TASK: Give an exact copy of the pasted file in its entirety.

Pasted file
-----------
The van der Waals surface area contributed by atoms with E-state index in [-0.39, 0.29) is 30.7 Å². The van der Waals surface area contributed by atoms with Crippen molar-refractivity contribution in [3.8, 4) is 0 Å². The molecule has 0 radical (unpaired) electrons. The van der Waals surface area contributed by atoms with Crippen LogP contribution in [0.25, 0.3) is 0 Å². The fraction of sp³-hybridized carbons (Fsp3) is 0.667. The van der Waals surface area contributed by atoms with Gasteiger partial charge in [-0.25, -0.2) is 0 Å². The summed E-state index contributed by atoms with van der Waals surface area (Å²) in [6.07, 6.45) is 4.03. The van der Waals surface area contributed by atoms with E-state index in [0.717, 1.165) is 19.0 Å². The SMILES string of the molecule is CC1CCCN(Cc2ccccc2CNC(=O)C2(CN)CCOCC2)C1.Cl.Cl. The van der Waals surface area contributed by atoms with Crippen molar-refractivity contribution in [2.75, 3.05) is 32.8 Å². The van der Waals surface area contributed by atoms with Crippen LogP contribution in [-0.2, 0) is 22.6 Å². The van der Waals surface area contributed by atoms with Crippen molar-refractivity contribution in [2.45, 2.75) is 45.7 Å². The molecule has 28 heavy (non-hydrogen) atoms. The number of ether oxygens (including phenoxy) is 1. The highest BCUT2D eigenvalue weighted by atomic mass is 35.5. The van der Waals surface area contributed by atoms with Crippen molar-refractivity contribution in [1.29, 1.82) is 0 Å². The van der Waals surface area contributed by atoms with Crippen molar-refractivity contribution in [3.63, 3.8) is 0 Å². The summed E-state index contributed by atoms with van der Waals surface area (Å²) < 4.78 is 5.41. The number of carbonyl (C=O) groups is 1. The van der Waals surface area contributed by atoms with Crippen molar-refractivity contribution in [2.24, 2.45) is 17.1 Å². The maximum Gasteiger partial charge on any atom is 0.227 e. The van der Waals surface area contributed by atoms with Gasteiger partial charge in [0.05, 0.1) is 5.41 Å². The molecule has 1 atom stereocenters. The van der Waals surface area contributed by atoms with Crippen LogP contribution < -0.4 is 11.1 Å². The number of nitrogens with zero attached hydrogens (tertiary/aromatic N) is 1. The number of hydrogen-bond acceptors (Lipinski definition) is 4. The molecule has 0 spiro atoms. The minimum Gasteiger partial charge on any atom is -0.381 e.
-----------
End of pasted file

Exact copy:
The van der Waals surface area contributed by atoms with E-state index in [-0.39, 0.29) is 30.7 Å². The van der Waals surface area contributed by atoms with Crippen molar-refractivity contribution in [3.8, 4) is 0 Å². The molecule has 0 radical (unpaired) electrons. The van der Waals surface area contributed by atoms with Crippen LogP contribution in [0.25, 0.3) is 0 Å². The fraction of sp³-hybridized carbons (Fsp3) is 0.667. The van der Waals surface area contributed by atoms with Gasteiger partial charge in [-0.25, -0.2) is 0 Å². The summed E-state index contributed by atoms with van der Waals surface area (Å²) in [6.07, 6.45) is 4.03. The van der Waals surface area contributed by atoms with E-state index in [0.717, 1.165) is 19.0 Å². The SMILES string of the molecule is CC1CCCN(Cc2ccccc2CNC(=O)C2(CN)CCOCC2)C1.Cl.Cl. The van der Waals surface area contributed by atoms with Crippen molar-refractivity contribution in [2.75, 3.05) is 32.8 Å². The van der Waals surface area contributed by atoms with Crippen LogP contribution in [-0.2, 0) is 22.6 Å². The van der Waals surface area contributed by atoms with Crippen molar-refractivity contribution in [2.45, 2.75) is 45.7 Å². The molecule has 28 heavy (non-hydrogen) atoms. The number of ether oxygens (including phenoxy) is 1. The highest BCUT2D eigenvalue weighted by atomic mass is 35.5. The van der Waals surface area contributed by atoms with Crippen molar-refractivity contribution in [1.29, 1.82) is 0 Å². The van der Waals surface area contributed by atoms with Crippen molar-refractivity contribution in [3.63, 3.8) is 0 Å². The summed E-state index contributed by atoms with van der Waals surface area (Å²) < 4.78 is 5.41. The number of carbonyl (C=O) groups is 1. The van der Waals surface area contributed by atoms with Crippen molar-refractivity contribution in [2.24, 2.45) is 17.1 Å². The maximum Gasteiger partial charge on any atom is 0.227 e. The van der Waals surface area contributed by atoms with Gasteiger partial charge in [0.05, 0.1) is 5.41 Å². The molecule has 1 atom stereocenters. The van der Waals surface area contributed by atoms with Crippen LogP contribution < -0.4 is 11.1 Å². The number of nitrogens with zero attached hydrogens (tertiary/aromatic N) is 1. The number of hydrogen-bond acceptors (Lipinski definition) is 4. The molecule has 0 spiro atoms. The minimum Gasteiger partial charge on any atom is -0.381 e.